Linda Yaccarino, an American of Italian origin with solid past experience as a manager in the advertising sector, is the new Managing Director of Twitter. Analysts are already questioning what her sphere of action will be and if Elon Musk will effectively entrust her skills to reorganize the company (above all to bring back investors in advertising) or if, instead, she will just be a front, leaving the unpredictable founder of Tesla really in the driving seat. Now, if Musk had hired a white male CEO, would we really be discussing such issues now? Almost certainly not, although Musk is a character who can certainly raise doubts as to his style of company management.
On the other hand, it was Musk himself who declared, shortly after acquiring Twitter, that he would resign as CEO as soon as he found someone “crazy enough” to sign on for the post. In the meantime, he has enacted a brutal restructuring in order to cut costs and to break even on the 44 billion invested in purchasing the social platform, only to jeopardize even the daily functioning of Twitter. It is certainly far from an idyllic situation for a manager who has to take command of the Company. And is this the very reason that the hot seat has been offered to a woman? Certainly Yaccarino was Musk’s first choice and he will have turned to her because of her consolidated relations in the world of advertising. But it wouldn’t be the first time that a woman got into a top position because (unfortunately) no man wanted to hazard his career in such an obviously risky situation. Sociologists call it “the rock crystal effect”, clearly referring to the fact that acceptance of such appointments is particularly high risk.
A woman has been summoned to sort out complicated situations at other times in the IT world. For example, Marissa Mayer was invited to head Yahoo when the company was losing out to its competitors. Choosing to appoint a woman can certainly serve, symbolically too, to underline clear discontinuity with the past. But, at the same time, female managers have far fewer opportunities to get into roles that count.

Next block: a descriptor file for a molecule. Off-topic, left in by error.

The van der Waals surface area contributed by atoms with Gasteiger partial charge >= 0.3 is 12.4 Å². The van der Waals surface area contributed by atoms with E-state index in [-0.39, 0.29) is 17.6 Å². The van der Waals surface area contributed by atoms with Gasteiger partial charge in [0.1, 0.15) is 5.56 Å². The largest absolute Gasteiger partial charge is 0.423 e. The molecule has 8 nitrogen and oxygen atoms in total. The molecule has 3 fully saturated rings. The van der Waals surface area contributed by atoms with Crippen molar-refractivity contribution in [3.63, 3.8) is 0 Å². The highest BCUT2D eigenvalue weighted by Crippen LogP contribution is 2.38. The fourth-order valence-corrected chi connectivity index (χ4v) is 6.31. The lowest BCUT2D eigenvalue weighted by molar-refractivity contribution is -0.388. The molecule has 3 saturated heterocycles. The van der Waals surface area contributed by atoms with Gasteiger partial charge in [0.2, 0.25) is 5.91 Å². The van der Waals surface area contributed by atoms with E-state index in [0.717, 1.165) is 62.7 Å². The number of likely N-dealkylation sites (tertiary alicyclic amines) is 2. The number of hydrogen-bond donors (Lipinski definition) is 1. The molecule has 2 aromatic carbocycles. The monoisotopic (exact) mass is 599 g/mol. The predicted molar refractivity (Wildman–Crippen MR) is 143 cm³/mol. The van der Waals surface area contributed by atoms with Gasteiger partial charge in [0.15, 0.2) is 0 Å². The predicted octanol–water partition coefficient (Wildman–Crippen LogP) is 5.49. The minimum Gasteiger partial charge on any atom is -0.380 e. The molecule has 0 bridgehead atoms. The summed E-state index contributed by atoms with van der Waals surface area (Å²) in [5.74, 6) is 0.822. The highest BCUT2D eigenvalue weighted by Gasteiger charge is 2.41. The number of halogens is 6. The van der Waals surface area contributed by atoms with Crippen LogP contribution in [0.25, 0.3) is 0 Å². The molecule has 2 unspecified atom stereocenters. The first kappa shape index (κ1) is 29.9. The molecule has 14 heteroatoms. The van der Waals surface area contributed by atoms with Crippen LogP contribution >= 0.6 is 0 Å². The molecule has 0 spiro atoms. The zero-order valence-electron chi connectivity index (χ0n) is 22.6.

And so they are almost obliged to take risks in many situations which their male counterparts would not even deem to consider. There are psychological, or even biological components that can account for this female propensity to take risks: since, on the one hand, we have more courage (and, let it be said, less to lose), at the same time complexity is more congenial to the emotional, so more sophisticated, female way of thinking than to that of the rational and analytical male. Women, too, are more intrinsically drawn towards the long term, tied to the survival of the species. Consequently, they are less needy for situations of power for power’s sake only. If you can accept that your life goes on, even without holding power, you are more likely to accept risky situations. This by no means justifies the fact that, in the end, we are only offered impossible missions. Maybe doing the dirty work while our male colleague, “savior of the homeland”, awaits just around the corner, ready to take all the credit for the rescue.
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